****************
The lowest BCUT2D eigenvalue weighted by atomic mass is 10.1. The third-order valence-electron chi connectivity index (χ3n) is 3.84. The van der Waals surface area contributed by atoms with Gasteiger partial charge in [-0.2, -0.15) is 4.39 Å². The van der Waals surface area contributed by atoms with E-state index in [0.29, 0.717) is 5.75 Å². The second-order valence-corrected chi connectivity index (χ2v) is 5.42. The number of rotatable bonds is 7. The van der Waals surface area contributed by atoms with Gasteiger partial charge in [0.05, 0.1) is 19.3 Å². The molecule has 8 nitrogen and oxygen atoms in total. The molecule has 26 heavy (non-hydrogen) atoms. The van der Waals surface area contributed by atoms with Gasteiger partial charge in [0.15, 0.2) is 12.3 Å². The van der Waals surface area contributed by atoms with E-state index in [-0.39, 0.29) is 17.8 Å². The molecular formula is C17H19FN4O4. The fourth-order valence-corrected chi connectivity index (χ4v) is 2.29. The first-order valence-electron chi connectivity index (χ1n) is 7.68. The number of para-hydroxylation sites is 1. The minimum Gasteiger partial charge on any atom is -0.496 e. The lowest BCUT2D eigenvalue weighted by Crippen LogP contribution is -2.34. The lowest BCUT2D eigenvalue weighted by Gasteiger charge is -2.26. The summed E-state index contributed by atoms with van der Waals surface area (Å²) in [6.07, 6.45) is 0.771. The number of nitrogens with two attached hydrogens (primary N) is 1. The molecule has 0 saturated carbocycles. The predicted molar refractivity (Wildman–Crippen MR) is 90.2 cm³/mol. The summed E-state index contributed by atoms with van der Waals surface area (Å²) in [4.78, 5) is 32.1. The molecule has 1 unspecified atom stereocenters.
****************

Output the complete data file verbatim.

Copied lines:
The lowest BCUT2D eigenvalue weighted by atomic mass is 10.1. The third-order valence-electron chi connectivity index (χ3n) is 3.84. The van der Waals surface area contributed by atoms with Gasteiger partial charge in [-0.2, -0.15) is 4.39 Å². The van der Waals surface area contributed by atoms with E-state index in [0.29, 0.717) is 5.75 Å². The second-order valence-corrected chi connectivity index (χ2v) is 5.42. The number of rotatable bonds is 7. The van der Waals surface area contributed by atoms with Gasteiger partial charge in [0.05, 0.1) is 19.3 Å². The molecule has 8 nitrogen and oxygen atoms in total. The molecule has 26 heavy (non-hydrogen) atoms. The van der Waals surface area contributed by atoms with Gasteiger partial charge in [0.15, 0.2) is 12.3 Å². The van der Waals surface area contributed by atoms with E-state index in [-0.39, 0.29) is 17.8 Å². The molecular formula is C17H19FN4O4. The fourth-order valence-corrected chi connectivity index (χ4v) is 2.29. The first-order valence-electron chi connectivity index (χ1n) is 7.68. The number of para-hydroxylation sites is 1. The minimum Gasteiger partial charge on any atom is -0.496 e. The lowest BCUT2D eigenvalue weighted by Crippen LogP contribution is -2.34. The lowest BCUT2D eigenvalue weighted by Gasteiger charge is -2.26. The summed E-state index contributed by atoms with van der Waals surface area (Å²) in [6.07, 6.45) is 0.771. The number of nitrogens with two attached hydrogens (primary N) is 1. The molecule has 0 saturated carbocycles. The predicted molar refractivity (Wildman–Crippen MR) is 90.2 cm³/mol. The summed E-state index contributed by atoms with van der Waals surface area (Å²) in [4.78, 5) is 32.1. The molecule has 1 unspecified atom stereocenters.